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What's in a name? An experimental examination of investment behavior
A fundamental unresolved issue is whether information asymmetries underlie investors' predisposition to invest close to home (i.e., domestically or locally). The authors conduct experiments in the United States and Canada to investigate agents' portfolio allocation decisions, controlling for the availability of information. Providing participants with information about a firm's home base, without disclosing its specific identity, is not sufficient to change investment behavior. Rather, participants need to know a firm's name and home base. Additional evidence indicates that participants are more familiar with securities in which they chose to invest than other securities. Familiarity is a key determinant of investment behavior.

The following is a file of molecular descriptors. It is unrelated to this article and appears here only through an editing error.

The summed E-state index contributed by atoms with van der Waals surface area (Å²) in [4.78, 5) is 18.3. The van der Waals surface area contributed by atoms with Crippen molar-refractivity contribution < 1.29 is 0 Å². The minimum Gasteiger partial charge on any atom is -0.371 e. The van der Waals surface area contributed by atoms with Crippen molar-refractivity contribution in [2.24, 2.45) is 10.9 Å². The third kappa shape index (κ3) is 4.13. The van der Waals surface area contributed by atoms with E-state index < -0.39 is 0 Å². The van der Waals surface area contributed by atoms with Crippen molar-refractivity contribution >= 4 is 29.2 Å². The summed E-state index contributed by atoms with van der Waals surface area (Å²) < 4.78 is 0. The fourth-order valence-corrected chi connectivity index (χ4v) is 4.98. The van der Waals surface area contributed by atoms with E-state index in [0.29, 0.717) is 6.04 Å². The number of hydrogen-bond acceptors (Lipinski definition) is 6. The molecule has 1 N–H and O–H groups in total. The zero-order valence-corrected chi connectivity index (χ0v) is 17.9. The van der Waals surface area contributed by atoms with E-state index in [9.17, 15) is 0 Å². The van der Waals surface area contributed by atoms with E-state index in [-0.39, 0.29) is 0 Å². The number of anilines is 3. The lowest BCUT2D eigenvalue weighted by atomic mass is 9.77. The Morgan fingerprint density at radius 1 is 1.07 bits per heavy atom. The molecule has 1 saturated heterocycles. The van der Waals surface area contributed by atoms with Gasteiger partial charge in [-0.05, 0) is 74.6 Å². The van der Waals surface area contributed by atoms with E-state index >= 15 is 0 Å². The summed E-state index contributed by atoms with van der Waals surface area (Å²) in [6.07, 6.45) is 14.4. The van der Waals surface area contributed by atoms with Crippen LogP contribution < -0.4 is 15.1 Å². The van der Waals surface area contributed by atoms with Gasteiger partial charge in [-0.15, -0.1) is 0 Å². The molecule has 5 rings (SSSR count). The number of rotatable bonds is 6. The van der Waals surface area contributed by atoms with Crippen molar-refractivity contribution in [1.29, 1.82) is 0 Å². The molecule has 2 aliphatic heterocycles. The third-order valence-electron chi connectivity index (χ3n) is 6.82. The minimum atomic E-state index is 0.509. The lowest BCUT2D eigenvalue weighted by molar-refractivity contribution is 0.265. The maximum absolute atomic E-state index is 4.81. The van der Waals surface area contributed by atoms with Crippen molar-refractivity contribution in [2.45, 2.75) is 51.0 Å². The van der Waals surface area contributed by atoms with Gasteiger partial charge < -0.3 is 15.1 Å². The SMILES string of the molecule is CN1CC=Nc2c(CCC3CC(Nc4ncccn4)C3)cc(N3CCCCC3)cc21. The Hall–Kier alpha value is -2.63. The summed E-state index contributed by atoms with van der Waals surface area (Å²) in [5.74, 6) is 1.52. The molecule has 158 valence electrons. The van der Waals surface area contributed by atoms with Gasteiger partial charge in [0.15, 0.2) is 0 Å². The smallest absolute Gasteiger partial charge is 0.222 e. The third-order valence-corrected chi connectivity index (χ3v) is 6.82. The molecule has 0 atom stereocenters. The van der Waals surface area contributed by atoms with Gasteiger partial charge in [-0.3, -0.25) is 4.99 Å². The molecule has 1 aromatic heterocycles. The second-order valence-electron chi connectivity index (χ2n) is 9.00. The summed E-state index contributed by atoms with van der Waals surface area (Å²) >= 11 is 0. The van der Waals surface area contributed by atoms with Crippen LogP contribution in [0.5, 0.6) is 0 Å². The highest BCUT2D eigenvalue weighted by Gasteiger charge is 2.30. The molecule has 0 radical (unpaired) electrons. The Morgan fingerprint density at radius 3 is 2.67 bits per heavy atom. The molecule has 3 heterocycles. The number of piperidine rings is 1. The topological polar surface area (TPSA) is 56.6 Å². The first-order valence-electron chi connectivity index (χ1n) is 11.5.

AUTHORS: Ackert, Lucy F.; Church, Bryan K.; Tompkins, James; Zhang, Ping
An experimental examination of the house money effect in a multi-period setting
There is evidence that risk-taking behavior is influenced by prior monetary gains and losses. When endowed with house money, people become more risk taking. This paper is the first to report a house money effect in a dynamic, financial setting. Using an experimental method, the authors compare market outcomes across sessions that differ in the level of cash endowment (low and high). Their experimental results provide strong support for a house money effect. Traders' bids, price predictions, and market prices are influenced by the amount of money that is provided prior to trading. However, dynamic behavior is difficult to interpret due to conflicting influences.
AUTHORS: Ackert, Lucy F.; Charupat, Narat; Church, Bryan K.; Tompkins, James; Deaves, Richard